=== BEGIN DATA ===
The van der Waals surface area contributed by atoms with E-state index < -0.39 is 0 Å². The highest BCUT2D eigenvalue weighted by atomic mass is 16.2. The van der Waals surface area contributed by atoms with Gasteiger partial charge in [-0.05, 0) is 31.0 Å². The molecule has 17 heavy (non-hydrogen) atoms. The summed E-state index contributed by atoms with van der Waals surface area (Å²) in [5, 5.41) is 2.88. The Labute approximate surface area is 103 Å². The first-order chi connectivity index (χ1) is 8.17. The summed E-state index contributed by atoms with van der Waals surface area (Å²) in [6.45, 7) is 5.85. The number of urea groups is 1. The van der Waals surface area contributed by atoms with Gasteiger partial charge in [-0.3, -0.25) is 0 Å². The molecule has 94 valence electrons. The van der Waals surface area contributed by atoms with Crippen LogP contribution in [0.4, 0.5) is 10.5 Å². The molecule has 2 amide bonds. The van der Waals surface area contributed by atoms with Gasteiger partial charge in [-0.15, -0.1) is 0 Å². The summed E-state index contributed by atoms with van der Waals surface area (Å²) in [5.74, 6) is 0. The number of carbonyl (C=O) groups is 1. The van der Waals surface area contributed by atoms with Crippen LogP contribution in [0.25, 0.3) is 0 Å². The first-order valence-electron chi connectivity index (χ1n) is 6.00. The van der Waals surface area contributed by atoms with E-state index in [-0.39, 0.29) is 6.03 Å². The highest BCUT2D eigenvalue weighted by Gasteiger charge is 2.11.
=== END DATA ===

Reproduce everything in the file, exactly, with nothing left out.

The van der Waals surface area contributed by atoms with E-state index < -0.39 is 0 Å². The highest BCUT2D eigenvalue weighted by atomic mass is 16.2. The van der Waals surface area contributed by atoms with Gasteiger partial charge in [-0.05, 0) is 31.0 Å². The molecule has 17 heavy (non-hydrogen) atoms. The summed E-state index contributed by atoms with van der Waals surface area (Å²) in [5, 5.41) is 2.88. The Labute approximate surface area is 103 Å². The first-order chi connectivity index (χ1) is 8.17. The summed E-state index contributed by atoms with van der Waals surface area (Å²) in [6.45, 7) is 5.85. The number of urea groups is 1. The van der Waals surface area contributed by atoms with Gasteiger partial charge in [-0.3, -0.25) is 0 Å². The molecule has 94 valence electrons. The van der Waals surface area contributed by atoms with Crippen LogP contribution in [0.4, 0.5) is 10.5 Å². The molecule has 2 amide bonds. The van der Waals surface area contributed by atoms with Gasteiger partial charge in [-0.15, -0.1) is 0 Å². The summed E-state index contributed by atoms with van der Waals surface area (Å²) in [5.74, 6) is 0. The number of carbonyl (C=O) groups is 1. The van der Waals surface area contributed by atoms with Crippen LogP contribution in [0.25, 0.3) is 0 Å². The first-order valence-electron chi connectivity index (χ1n) is 6.00. The van der Waals surface area contributed by atoms with E-state index in [-0.39, 0.29) is 6.03 Å². The highest BCUT2D eigenvalue weighted by Gasteiger charge is 2.11.